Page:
List of Exhibits
Chapter 1. Primary Production Required
Chapter 2. Fishing Down the Food Web
Chapter 3. China and the World's Fisheries
Chapter 4. Sustainability
Chapter 5. Future of Fisheries
Appendix 1: The origins of the 100 million tonnes myth
Appendix 2: Rejoinder: Response to Caddy et al.
Appendix 3: Post-1998 Studies of 'Fishing Down'
5 Easy Pieces: The Impact of Fisheries on Marine Ecosystemsby Daniel Pauly
Pub. Date: 07/14/2010
Publisher: Island Press
5 Easy Pieces features five contributions, originally published in Nature and Science, demonstrating the massive impacts of modern industrial fisheries on marine ecosystems. Initially published over an eight-year period, from 1995 to 2003, these articles illustrate a transition in scientific thoughtfrom the initially-contested/i>/i>/i>
5 Easy Pieces features five contributions, originally published in Nature and Science, demonstrating the massive impacts of modern industrial fisheries on marine ecosystems. Initially published over an eight-year period, from 1995 to 2003, these articles illustrate a transition in scientific thoughtfrom the initially-contested realization that the crisis of fisheries and their underlying ocean ecosystems was, in fact, global to its broad acceptance by mainstream scientific and public opinion.
Daniel Pauly, a well-known fisheries expert who was a co-author of all five articles, presents each original article here and surrounds it with a rich array of contemporary comments, many of which led Pauly and his colleagues to further study. In addition, Pauly documents how popular media reported on the articles and their findings. By doing so, he demonstrates how science evolves. In one chapter, for example, the popular media pick up a contribution and use Pauly’s conclusions to contextualize current political disputes; in another, what might be seen as nitpicking by fellow scientists leads Pauly and his colleagues to strengthen their case that commercial fishing is endangering the global marine ecosystem. This structure also allows readers to see how scientists’ interactions with the popular media can shape the reception of their own, sometimes controversial, scientific studies.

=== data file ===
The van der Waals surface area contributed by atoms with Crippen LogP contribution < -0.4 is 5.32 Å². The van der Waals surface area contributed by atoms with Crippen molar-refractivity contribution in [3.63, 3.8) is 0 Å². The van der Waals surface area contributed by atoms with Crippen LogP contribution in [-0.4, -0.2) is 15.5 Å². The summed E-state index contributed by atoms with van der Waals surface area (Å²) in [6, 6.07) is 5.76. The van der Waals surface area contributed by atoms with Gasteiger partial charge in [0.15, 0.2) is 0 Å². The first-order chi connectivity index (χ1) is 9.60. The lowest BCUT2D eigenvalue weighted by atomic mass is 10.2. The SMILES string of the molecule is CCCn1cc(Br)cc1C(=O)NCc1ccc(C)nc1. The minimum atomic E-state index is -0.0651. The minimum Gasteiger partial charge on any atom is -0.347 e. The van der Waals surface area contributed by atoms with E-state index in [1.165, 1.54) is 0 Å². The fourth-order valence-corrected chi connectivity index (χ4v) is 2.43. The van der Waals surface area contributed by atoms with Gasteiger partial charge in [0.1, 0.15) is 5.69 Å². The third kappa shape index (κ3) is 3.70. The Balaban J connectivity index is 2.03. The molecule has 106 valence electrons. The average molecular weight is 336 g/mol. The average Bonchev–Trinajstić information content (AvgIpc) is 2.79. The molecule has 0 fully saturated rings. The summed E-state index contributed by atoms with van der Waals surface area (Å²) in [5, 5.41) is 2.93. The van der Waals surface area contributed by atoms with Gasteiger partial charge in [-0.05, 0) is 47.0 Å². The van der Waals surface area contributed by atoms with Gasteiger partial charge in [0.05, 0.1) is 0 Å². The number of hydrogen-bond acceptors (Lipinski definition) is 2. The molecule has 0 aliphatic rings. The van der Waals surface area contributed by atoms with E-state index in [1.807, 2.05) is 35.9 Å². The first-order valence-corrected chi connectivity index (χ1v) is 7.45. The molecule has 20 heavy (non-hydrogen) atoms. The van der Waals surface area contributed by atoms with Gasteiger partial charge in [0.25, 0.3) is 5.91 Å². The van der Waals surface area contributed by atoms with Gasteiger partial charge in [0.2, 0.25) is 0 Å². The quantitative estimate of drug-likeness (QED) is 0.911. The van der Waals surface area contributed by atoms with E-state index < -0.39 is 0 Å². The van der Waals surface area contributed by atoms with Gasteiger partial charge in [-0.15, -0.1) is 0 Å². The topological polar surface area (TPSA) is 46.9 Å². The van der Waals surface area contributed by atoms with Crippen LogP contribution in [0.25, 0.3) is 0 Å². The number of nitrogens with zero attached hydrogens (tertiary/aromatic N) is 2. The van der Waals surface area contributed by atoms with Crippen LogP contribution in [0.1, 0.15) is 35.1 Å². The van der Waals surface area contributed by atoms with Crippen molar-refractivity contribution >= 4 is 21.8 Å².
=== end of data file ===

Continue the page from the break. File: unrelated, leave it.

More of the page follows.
In an epilog, Pauly reflects on the ways that scientific consensus emerges from discussions both within and outside the scientific community.
Table of Contents
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